It's holiday here. 4th July. Independence Day. Back home, I hardly find the time to be with myself. Now, I have the opportunity to take a walk among the silent. I am not going to join the crowd in Jack London Square.
I like to take a walk to the cemetery. Last week, I took a walk to the lake. I find it surprising that people give me a morbid look when I bring up this point. Sure, it is not an everyday place to walk around. Then again, if death is a certainty, shouldn't we contemplate about it and take a stroll around the park where you are going to hang around for quite some time?
Unlike the way when I was in Munich some 10 years back, the walk around the Jewish cemetery was different. I surveyed the tombstone. Desperately trying to figure out the Hebrew inscriptions, reading out their names in my mind.
This is the first Hebrew community that settled in Oakland.
BTW, the walk from 10th street from Broadway took me an hour, so by the time I reached the Jewish cemetery, I was quite thirsty. Two sips of water, and that will do. Water discipline, they used to call that in my military training.
As I said, I read their names. The year they were born and died. Taking a mental average of lifespan.
Reading the words or inscriptions on the tombstone. There were a few variants:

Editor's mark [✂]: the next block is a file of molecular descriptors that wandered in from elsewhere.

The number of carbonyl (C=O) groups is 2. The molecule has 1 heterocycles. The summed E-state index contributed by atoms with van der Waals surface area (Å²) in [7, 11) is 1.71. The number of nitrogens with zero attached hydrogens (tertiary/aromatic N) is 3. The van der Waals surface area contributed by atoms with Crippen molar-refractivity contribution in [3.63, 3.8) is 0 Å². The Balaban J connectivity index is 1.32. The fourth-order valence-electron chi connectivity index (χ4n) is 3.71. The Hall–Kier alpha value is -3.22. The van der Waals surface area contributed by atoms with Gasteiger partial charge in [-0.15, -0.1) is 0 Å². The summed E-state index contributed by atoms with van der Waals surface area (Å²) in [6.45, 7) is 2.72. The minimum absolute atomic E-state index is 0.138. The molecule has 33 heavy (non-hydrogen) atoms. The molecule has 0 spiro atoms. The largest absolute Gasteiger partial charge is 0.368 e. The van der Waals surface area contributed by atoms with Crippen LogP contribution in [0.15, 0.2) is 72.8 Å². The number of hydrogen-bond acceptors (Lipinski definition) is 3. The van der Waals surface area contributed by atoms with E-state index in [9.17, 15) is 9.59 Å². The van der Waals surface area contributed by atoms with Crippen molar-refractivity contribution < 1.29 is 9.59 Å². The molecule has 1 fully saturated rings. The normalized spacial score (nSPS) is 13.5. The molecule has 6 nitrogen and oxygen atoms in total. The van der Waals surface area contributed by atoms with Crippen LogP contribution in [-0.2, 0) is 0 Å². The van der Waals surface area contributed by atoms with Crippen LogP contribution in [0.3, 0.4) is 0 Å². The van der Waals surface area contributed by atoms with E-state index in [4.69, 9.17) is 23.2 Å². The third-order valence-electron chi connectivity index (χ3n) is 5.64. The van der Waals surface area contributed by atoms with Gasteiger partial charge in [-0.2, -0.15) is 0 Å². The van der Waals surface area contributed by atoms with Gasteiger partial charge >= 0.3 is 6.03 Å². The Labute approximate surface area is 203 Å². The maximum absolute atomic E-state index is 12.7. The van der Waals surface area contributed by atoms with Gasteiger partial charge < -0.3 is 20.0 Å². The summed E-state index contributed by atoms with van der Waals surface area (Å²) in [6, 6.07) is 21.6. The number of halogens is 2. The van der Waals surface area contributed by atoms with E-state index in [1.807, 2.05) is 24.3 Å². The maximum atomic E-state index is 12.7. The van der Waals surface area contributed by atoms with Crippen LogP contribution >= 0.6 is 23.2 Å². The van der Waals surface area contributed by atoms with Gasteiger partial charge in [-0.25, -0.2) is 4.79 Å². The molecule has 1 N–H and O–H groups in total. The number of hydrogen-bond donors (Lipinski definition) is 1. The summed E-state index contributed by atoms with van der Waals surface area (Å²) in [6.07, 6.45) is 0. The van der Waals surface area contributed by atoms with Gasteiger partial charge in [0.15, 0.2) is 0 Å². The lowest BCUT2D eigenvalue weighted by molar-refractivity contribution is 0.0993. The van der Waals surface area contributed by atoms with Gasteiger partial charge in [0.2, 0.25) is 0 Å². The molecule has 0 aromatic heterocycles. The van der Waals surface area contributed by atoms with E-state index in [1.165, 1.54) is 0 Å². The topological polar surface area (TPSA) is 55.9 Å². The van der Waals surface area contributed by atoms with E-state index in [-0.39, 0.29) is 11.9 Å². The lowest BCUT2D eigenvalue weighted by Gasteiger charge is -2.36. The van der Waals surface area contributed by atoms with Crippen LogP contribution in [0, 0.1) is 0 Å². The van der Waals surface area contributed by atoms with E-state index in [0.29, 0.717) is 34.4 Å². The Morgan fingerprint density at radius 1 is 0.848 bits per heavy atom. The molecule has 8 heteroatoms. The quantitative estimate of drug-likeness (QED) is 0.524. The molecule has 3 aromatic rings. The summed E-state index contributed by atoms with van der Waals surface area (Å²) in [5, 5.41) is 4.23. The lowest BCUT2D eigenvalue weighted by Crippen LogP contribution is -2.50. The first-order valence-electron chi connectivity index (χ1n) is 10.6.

1. XXYY, beloved son/father/grandfather...
2. XXYY, loving husband/father/grandfather...
3. XXYY born DDMMYYYY, died DDMMYYYY
Very seldom do I come across:
XXYY, loving and beloved...
People are treasured by relationships. These relationships are marked by the love you give and the love you received. They are finally ropes that still remains after you leave.
As simple and obvious as it is, it is often missed out that relationships are only forged through time and devotion. Time and devotion are the base commodity when we want to have relationships. Yet, how often we give that up for something else. We trade it with career. We trade it with folly.
There were a few other tombstones that struck me hard. One of them belonged to a father and a son. It only have the left side of the tombstone marked, therefore, I presumed that the wife/mother is still surviving. He was six when he died. He was forty. For that six years, he must have been their joy. Barely three years after the boy died, the father passed away too. A complete tragedy. Reminds me of Naomi in the book of Ruth.
I walked further. Snapping pictures of the serendipity. Yes, one of the greatness of coming over to the cemetery is that nobody is going to quarrel with me. Nobody is going to scold me, or shout at me, or demand me to do things or tasks. It is quiet. Time is somewhat frozen. It is good. I like it. I like the convenience of city life, but I like the peacefulness here.
The last tombstone that struck me was one which have kept me thinking. It must have belonged to a baby. Death has no respect for age.
It was a sad story. Written by a brother to another.
To my baby brother... born 6 months 24 days.
I felt the pain. I am lost to what tragedy happened that rapped off the joy of a new coming. It was a terrible sight. The words were few.
I sipped in the last look, capturing the sights and sound or lack of it. Embedding it into my being. Regaining strength within. Returning to humility that God still holds our every breadth, and I am not immune to death. I need to focus on what I really want to do with this short journey in light of the lessons I have learned from the tombstones.